The crowd inside Bristol’s Exchange crowdsurf, jump about and even throw a few devil horns up throughout Dinosaur Pile-Up’s loud, potent Thursday night set. The band and the audience shred their vocal chords belting out the band’s career spanning set with a lack of pretence and warm commitment that’s incredibly, unironically refreshing. Dinosaur Pile-Up are crushingly elemental, soothingly melodic and attention-grabbing tonight and those in attendance are captivated by the band’s distorted bubblegum.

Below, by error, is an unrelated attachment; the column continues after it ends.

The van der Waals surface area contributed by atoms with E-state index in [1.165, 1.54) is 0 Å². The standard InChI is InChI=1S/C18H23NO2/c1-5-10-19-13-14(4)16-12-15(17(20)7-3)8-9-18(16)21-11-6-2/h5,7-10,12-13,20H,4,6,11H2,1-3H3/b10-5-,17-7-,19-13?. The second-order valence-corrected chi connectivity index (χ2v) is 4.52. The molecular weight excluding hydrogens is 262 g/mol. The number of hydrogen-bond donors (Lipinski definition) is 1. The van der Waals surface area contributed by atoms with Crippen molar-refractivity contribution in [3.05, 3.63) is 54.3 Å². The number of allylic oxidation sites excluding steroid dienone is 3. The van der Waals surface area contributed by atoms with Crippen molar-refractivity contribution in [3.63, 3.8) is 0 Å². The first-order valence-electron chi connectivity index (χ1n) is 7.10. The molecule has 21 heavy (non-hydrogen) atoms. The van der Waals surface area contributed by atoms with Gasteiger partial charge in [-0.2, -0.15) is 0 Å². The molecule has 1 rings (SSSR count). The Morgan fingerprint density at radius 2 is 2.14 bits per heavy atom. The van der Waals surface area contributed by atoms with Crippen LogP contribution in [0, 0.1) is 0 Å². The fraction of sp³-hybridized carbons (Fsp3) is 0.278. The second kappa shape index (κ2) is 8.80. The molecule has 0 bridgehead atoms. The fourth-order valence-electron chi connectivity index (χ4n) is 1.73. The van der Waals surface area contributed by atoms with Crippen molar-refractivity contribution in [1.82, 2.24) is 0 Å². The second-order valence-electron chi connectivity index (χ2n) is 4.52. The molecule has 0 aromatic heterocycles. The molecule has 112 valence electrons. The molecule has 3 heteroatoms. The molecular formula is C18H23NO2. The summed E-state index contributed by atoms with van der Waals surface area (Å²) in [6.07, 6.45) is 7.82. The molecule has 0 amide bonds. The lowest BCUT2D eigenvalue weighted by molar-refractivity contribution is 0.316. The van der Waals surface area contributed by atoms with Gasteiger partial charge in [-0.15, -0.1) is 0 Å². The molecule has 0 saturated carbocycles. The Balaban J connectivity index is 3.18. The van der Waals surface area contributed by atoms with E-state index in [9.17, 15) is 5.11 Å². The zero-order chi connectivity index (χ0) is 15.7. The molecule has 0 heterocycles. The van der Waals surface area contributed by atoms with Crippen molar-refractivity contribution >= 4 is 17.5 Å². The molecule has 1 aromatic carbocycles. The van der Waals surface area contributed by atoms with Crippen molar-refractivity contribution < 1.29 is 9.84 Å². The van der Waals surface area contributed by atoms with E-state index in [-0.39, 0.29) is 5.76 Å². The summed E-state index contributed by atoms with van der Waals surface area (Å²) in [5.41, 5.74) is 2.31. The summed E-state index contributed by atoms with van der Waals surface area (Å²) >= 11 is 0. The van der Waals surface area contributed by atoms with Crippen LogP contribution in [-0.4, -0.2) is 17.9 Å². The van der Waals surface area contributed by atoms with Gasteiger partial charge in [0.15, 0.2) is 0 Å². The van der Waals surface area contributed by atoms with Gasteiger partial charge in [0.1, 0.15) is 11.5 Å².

Upstairs, before they take the stage, Dinosaur Pile-Up are some of the warmest hosts I’ve met as I’m offered mince pies and beer as we start our interview. Touring in support of their latest release, the dark, all-conquering riffola 11:11, there’s a palpable air of buoyancy and excitement around the trio of guitarist/vocalist Matt Bigland, bassist/vocalist Jim Cratchley and dummer Mike Shelis. 11:11 is the first album they’ve recorded as a trio – previous releases Growing Pains and the wonderful Nature/Nurture were recorded solely by Matt – and captures the sound of an outfit pinpointing their musical unity. “It worked out really well as we kept the nuances of playing live” Matt tells me, “throughout the recording we were more dynamic and could feel out the push and pull of the verses and when to ease the tension. 11:11 felt generally more collaborative, like more of a live thing.” Compared to the gruelling process of recording an album solo (a process Matt details as “taking a really fucking long time”) the sessions for 11:11 seemed a breeze, albeit a focussed and loud one (perhaps more of a hurricane). “11:11 was a lot of fun to make together and we don’t have any stories of us falling out or anything,” Matt reasons. “Mike completing 13 or 14 drum tracks in two days helped too”. “Yeah, recording all my drum tracks in two days gave me plenty of time to get drunk in the back of the studio and wind everyone up” laughs Mike, “but I managed not to get in the way of the album!”.